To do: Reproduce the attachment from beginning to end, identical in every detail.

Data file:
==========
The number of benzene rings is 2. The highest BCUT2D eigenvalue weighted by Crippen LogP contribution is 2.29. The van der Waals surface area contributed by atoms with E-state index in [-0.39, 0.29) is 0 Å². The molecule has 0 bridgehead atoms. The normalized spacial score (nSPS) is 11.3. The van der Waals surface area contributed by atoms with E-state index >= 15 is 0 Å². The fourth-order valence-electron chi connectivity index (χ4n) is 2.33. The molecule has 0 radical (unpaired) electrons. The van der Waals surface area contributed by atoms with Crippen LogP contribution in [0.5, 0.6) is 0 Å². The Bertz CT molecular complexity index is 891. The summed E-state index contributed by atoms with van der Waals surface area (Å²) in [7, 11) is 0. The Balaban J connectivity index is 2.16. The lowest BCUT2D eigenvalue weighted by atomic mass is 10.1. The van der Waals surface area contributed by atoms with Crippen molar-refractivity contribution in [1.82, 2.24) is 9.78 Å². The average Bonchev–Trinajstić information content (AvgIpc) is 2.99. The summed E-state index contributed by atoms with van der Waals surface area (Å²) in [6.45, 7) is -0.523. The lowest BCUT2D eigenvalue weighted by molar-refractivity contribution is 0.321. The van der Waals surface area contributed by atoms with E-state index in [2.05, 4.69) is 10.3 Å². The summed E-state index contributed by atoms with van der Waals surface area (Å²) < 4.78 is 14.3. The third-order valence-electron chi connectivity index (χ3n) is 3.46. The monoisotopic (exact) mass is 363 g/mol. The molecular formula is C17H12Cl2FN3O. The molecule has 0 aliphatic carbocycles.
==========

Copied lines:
The number of benzene rings is 2. The highest BCUT2D eigenvalue weighted by Crippen LogP contribution is 2.29. The van der Waals surface area contributed by atoms with E-state index in [-0.39, 0.29) is 0 Å². The molecule has 0 bridgehead atoms. The normalized spacial score (nSPS) is 11.3. The van der Waals surface area contributed by atoms with E-state index >= 15 is 0 Å². The fourth-order valence-electron chi connectivity index (χ4n) is 2.33. The molecule has 0 radical (unpaired) electrons. The van der Waals surface area contributed by atoms with Crippen LogP contribution in [0.5, 0.6) is 0 Å². The Bertz CT molecular complexity index is 891. The summed E-state index contributed by atoms with van der Waals surface area (Å²) in [7, 11) is 0. The Balaban J connectivity index is 2.16. The lowest BCUT2D eigenvalue weighted by atomic mass is 10.1. The van der Waals surface area contributed by atoms with Crippen molar-refractivity contribution in [1.82, 2.24) is 9.78 Å². The average Bonchev–Trinajstić information content (AvgIpc) is 2.99. The summed E-state index contributed by atoms with van der Waals surface area (Å²) in [6.45, 7) is -0.523. The lowest BCUT2D eigenvalue weighted by molar-refractivity contribution is 0.321. The van der Waals surface area contributed by atoms with E-state index in [2.05, 4.69) is 10.3 Å². The summed E-state index contributed by atoms with van der Waals surface area (Å²) < 4.78 is 14.3. The third-order valence-electron chi connectivity index (χ3n) is 3.46. The monoisotopic (exact) mass is 363 g/mol. The molecular formula is C17H12Cl2FN3O. The molecule has 0 aliphatic carbocycles.